Equifax, one of the three major credit reporting agencies in the U.S., announced a data breach that affects 143 million consumers. The hackers accessed Social Security numbers, birthdates, addresses, and driver’s license numbers.
Concerned about other types of scams or fraud? Find tips to protect yourself at USA.gov.
“Over the past week, as the people of the Gulf Coast deal with the unprecedented effects of Hurricane Harvey, we have seen heartbreaking moments of tragedy, of lives lost, homes destroyed and neighborhoods left in ruin, as well as remarkable acts of heroism and compassion as the first responders and people of Texas and Louisiana help each other survive.
If you’re a homeowner, renter or business owner facing the overwhelming task of cleaning up water-logged debris and starting over again, SBA has five steps to help you recover.”
Fire Prevention Week Toolkit
“If you need help planning your fire prevention week activities, let USFA help. We have created a Fire Prevention Week Toolkit with free downloadable and customizable materials to compliment your activities. (https://www.usfa.fema.gov/prevention/outreach/fpw.html)
We have also created new escape plan social media cards.
Spotlight on hoarding
As we search the media each day for civilian fire fatalities, we have noticed an increase in mentions about hoarding conditions. These conditions can make it difficult for firefighters to gain access to a home and for the occupants to get out. USFA compiled studies and information on the problem of hoarding to help make your communities aware of the problem. (https://apps.usfa.fema.gov/civilian-fatalities/incident/reportMap)”
“NIOSH and the California Department of Public Health’s Occupational Health Branch (CDPH-OHB) have released a video to help protect oil and gas extraction workers from hazards they face during oil tank gauging — manually measuring the level of oil in storage tanks. The 13:25 video, “Protecting Oil and Gas Workers from Hydrocarbon Gases and Vapors,” discusses the health and safety risks involved with this activity and how employers and workers can reduce injuries and fatalities from exposure to toxic gases and oxygen-deficient atmospheres.”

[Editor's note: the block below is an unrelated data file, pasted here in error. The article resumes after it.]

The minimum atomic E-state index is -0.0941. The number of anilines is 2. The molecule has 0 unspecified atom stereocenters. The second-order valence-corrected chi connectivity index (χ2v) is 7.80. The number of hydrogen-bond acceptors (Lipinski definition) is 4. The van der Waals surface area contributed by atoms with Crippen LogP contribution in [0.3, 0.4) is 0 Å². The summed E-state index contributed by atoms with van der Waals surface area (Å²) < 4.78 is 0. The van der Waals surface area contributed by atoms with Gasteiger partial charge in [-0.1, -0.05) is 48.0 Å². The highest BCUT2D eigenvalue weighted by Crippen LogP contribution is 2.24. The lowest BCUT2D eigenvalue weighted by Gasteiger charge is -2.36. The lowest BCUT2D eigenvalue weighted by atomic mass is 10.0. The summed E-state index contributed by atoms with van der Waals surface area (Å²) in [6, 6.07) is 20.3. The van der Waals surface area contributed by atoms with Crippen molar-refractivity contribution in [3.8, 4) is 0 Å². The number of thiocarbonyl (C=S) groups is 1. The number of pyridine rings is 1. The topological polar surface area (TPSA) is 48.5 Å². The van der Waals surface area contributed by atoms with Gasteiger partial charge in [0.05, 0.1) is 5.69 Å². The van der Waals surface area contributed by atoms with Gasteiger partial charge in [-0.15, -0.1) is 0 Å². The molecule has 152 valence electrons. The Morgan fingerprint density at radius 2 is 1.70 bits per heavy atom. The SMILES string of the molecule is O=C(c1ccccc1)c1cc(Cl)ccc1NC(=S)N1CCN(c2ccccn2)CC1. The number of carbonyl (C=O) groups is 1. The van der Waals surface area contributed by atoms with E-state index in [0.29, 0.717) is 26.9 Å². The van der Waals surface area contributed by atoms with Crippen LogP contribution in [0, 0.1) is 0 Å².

Read more here!
“Millions of Americans will watch the Aug. 21 solar eclipse and have already purchased (or will) eclipse glasses or handheld solar viewers to do so. (http://www.cbsnews.com/news/dont-fall-for-phony-eclipse-glasses/) Some of these people may be at risk from counterfeit glasses and viewers sold by disreputable vendors trying to cash in on this rare event. Watching the eclipse with fake protective gear can cause permanent eye damage, making this a community risk reduction issue.
Only glasses and viewers verified by an accredited testing laboratory to meet ISO 12312-2 are safe to use when viewing the eclipse. This standard requires glasses and viewers to be thousands of times darker than typical sunglasses.
It may be hard to tell the difference between genuine protective gear and fake glasses/viewers as some counterfeit makers are placing ISO labels on them. The American Astronomical Society (AAS) has guidance to help eclipse watchers determine if their eclipse glasses or handheld solar viewers are safe. (https://eclipse.aas.org/eye-safety/iso-certification) In addition, NASA recommends that eclipse watchers refer to the AAS’s website for a list of reputable vendors selling solar glasses and viewers. (https://eclipse.aas.org/resources/solar-filters)
Fire and EMS departments: You can help alert community residents to the dangers of these fake glasses and viewers by spreading the word through appropriate communications channels, especially social media.
How to view the 2017 solar eclipse safely
Remind community residents that they can experience the eclipse safely, but it is vital that they protect their eyes at all times with the proper solar glasses and viewers. NASA safety tips for watching the eclipse.” (https://eclipse2017.nasa.gov/safety)
“A new case study, released by the electric power industry, shows the integral part safety and health programs play in keeping electrical workers safe on the job. It highlights strategies for management leadership, worker participation, proactive approaches for finding and fixing hazards, and coordination at multi-employer worksites, including:
National Grid’s tactics to demonstrate the company’s commitment to safety efforts, increase executive knowledge of issues and challenges, and find opportunities for executive influence and support.
Eversource Energy’s efforts to ensure that its workforce has a personal interest in recognizing risks, speaking freely, and reporting any identified hazards.
Oklahoma Gas & Electric’s process for systematically finding and fixing hazards before workers begin their tasks and strategies for coordinating with government agencies, contract crews, and their own employees to complete their work safely.
Crew leader conducts pre-job briefing with workers.
Eversource management (at right) waits to be fully briefed and signed into the work area, while the crew leader finishes a pre-job brief with other workers.
For more examples you can use to help build your safety culture, check out the full document at: https://www.osha.gov/shpguidelines/docs/SHP_EEI_Case_Study.pdf.
If you have examples of how safety and health programs impact your business or organization to share, contact us at email@example.com. “